Protests were also reported in countries such as New Zealand, Australia, Jamaica, Trinidad and Tobago, Bermuda, Canada and Mexico.

A number of notable developments have taken place

Since the protests picked up, both the US and the world have witnessed a number of significant developments.

In Minneapolis, the uproar over the protests, Chauvin, who was placed in administrative leave, was arrested, with all four officers in the scene fired. Chauvin was initially given a third-degree murder and second-degree manslaughter charge but these have since been raised to second-degree murder. The three officers were charged with aiding and abetting. The protests have also resulted in Breonna Taylor’s case being re-examined.

In addition, the Minneapolis City Council announced that it will hold a vote to disband the city’s police force as part of an overhaul. Similar reforms were pledged in New York City which has also witnessed substantial police brutality. As part of a wider national move, the Democratic Party has also unveiled a package to reform the police force.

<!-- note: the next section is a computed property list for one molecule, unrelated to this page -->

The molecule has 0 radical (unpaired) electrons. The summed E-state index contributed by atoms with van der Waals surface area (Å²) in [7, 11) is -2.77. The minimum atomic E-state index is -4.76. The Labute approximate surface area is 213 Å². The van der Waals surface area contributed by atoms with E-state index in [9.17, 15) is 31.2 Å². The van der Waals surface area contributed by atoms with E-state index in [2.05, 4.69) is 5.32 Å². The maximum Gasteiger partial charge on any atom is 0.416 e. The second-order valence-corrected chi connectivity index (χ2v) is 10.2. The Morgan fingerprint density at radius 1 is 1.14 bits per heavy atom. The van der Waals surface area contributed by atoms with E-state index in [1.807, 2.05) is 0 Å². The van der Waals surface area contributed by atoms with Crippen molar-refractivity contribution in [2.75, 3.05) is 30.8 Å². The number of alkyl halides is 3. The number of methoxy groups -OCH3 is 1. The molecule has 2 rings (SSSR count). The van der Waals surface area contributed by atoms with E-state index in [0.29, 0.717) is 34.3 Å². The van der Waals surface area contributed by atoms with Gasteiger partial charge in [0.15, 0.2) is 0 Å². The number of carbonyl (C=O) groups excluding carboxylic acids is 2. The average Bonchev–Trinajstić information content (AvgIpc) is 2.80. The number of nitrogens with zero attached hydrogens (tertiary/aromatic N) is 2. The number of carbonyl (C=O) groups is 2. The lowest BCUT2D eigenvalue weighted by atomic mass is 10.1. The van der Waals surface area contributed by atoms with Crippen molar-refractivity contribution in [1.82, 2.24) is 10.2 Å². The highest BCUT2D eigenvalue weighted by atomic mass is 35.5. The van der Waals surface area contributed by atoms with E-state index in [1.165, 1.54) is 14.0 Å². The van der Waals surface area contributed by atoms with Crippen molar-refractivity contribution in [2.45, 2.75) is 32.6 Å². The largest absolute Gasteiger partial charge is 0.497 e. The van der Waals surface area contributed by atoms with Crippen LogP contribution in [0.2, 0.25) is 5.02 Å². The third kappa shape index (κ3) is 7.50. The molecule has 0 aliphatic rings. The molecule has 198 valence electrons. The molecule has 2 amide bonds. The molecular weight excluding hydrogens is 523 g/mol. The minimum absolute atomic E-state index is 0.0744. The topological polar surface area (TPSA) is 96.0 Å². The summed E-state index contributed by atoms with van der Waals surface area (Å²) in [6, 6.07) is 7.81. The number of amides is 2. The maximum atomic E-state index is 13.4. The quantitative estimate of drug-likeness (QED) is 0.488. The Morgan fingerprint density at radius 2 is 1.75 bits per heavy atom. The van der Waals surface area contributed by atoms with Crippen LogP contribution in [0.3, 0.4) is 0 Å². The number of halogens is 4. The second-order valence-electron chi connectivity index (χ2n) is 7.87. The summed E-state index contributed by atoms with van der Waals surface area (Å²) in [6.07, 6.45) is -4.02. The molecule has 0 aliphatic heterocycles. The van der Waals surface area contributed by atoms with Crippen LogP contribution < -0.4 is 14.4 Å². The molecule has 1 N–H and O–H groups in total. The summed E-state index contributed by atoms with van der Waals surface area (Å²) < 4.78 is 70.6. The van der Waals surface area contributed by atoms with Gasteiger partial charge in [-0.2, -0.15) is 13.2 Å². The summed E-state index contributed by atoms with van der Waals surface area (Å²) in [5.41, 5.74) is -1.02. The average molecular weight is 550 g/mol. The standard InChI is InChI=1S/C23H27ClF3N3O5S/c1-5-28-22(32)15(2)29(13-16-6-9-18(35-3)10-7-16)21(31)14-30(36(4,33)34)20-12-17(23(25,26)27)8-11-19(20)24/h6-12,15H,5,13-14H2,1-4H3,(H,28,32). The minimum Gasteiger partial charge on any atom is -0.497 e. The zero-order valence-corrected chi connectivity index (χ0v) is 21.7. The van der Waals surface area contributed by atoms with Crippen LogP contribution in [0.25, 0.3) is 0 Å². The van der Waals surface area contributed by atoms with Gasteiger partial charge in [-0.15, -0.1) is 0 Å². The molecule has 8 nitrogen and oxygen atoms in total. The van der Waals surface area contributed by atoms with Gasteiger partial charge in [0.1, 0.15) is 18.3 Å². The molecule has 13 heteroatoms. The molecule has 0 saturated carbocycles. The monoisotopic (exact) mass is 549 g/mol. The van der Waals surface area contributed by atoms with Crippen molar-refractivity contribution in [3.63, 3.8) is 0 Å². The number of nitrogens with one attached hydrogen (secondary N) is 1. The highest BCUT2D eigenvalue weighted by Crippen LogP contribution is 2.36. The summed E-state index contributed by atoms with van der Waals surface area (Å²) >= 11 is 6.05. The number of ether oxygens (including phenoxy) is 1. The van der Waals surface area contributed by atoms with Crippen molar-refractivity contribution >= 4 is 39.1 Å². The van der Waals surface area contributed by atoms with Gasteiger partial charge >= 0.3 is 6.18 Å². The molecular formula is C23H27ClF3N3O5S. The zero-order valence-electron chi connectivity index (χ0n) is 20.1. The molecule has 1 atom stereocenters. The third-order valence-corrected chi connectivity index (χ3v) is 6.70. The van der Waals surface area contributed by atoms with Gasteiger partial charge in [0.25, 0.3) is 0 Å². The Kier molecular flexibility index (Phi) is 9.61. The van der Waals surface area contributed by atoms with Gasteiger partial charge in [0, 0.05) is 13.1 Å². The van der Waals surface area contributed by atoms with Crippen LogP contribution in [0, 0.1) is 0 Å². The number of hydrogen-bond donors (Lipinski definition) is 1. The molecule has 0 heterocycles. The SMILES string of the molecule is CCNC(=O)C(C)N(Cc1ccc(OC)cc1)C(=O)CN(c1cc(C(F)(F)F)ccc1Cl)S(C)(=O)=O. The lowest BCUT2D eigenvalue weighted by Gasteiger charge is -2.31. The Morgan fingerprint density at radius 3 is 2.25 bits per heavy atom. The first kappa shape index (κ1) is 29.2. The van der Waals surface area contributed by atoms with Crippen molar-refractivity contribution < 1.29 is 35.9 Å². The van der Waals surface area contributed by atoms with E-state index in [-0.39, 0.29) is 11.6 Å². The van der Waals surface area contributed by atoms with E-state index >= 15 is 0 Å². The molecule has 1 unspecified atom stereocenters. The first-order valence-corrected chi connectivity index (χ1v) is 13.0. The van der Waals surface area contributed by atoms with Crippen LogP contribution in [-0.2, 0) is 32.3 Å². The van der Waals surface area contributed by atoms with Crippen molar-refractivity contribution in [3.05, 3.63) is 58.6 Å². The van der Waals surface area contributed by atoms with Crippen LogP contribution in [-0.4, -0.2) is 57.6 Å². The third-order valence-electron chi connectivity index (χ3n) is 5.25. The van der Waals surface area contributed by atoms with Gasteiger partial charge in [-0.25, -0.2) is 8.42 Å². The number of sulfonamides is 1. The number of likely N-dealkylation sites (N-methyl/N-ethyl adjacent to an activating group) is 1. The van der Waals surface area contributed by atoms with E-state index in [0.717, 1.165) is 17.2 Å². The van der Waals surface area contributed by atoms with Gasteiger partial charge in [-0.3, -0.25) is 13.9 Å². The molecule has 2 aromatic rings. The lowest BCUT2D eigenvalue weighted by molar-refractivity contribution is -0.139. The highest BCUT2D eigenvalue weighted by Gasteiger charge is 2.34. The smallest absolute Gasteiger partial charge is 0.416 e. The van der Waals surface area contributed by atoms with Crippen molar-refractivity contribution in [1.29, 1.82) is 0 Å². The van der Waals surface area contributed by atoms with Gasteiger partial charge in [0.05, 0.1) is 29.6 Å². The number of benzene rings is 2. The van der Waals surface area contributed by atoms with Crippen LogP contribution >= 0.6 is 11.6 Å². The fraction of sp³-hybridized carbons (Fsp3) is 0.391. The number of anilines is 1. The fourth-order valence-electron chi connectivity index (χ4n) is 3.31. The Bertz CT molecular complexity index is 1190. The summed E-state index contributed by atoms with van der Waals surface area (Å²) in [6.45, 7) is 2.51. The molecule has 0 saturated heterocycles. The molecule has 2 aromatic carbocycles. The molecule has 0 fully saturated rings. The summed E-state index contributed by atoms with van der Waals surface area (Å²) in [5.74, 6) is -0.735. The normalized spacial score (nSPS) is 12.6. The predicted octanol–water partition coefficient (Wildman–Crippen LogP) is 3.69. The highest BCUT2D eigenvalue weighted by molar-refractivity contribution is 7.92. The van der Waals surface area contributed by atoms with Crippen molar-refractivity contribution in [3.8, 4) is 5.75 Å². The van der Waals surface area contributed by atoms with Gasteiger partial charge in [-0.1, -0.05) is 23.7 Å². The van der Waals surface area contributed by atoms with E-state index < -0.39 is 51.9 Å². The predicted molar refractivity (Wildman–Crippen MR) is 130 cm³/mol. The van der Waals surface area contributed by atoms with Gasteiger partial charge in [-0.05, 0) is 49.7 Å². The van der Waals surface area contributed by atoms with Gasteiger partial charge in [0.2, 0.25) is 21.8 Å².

One of the most notable incidents that highlighted the country’s police brutality issue took place in Buffalo, New York. A 75-year old activist, Martin Gugino, was hospitalised after falling on the pavement and hitting his head. Police officials said that the man “slipped” and fell and defended the officers. However, footage has since emerged showing two officers push Gugino, causing him to fall. After the two officers were suspended, the entire 57-member emergency force of the Buffalo Poice Department resigned in support of their colleagues, expressing “disgust” that they were suspended. The incident was one of the starkest displays of police brutality caught on tape since the protests started and elicited widespread outrage.